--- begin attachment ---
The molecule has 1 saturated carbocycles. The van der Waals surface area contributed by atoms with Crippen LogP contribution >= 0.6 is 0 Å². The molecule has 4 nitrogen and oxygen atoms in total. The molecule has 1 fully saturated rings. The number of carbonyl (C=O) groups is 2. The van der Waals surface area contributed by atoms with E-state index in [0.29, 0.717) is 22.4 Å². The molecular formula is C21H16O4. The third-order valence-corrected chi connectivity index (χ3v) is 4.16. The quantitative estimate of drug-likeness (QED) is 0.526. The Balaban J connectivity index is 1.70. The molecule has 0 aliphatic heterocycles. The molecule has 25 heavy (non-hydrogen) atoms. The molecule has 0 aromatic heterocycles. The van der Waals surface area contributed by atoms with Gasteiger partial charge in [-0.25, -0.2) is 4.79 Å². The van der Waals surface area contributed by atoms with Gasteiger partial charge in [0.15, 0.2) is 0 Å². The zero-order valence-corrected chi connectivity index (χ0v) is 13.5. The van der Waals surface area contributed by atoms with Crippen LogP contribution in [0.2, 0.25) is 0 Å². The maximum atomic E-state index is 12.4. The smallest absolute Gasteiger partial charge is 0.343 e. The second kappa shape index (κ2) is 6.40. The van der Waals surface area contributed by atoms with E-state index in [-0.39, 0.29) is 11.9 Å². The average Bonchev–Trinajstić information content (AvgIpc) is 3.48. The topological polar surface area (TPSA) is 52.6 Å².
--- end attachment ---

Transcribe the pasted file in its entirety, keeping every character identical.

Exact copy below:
The molecule has 1 saturated carbocycles. The van der Waals surface area contributed by atoms with Crippen LogP contribution >= 0.6 is 0 Å². The molecule has 4 nitrogen and oxygen atoms in total. The molecule has 1 fully saturated rings. The number of carbonyl (C=O) groups is 2. The van der Waals surface area contributed by atoms with E-state index in [0.29, 0.717) is 22.4 Å². The molecular formula is C21H16O4. The third-order valence-corrected chi connectivity index (χ3v) is 4.16. The quantitative estimate of drug-likeness (QED) is 0.526. The Balaban J connectivity index is 1.70. The molecule has 0 aliphatic heterocycles. The molecule has 25 heavy (non-hydrogen) atoms. The molecule has 0 aromatic heterocycles. The van der Waals surface area contributed by atoms with Gasteiger partial charge in [-0.25, -0.2) is 4.79 Å². The van der Waals surface area contributed by atoms with Gasteiger partial charge in [0.15, 0.2) is 0 Å². The zero-order valence-corrected chi connectivity index (χ0v) is 13.5. The van der Waals surface area contributed by atoms with Crippen LogP contribution in [0.2, 0.25) is 0 Å². The maximum atomic E-state index is 12.4. The smallest absolute Gasteiger partial charge is 0.343 e. The second kappa shape index (κ2) is 6.40. The van der Waals surface area contributed by atoms with E-state index in [-0.39, 0.29) is 11.9 Å². The average Bonchev–Trinajstić information content (AvgIpc) is 3.48. The topological polar surface area (TPSA) is 52.6 Å².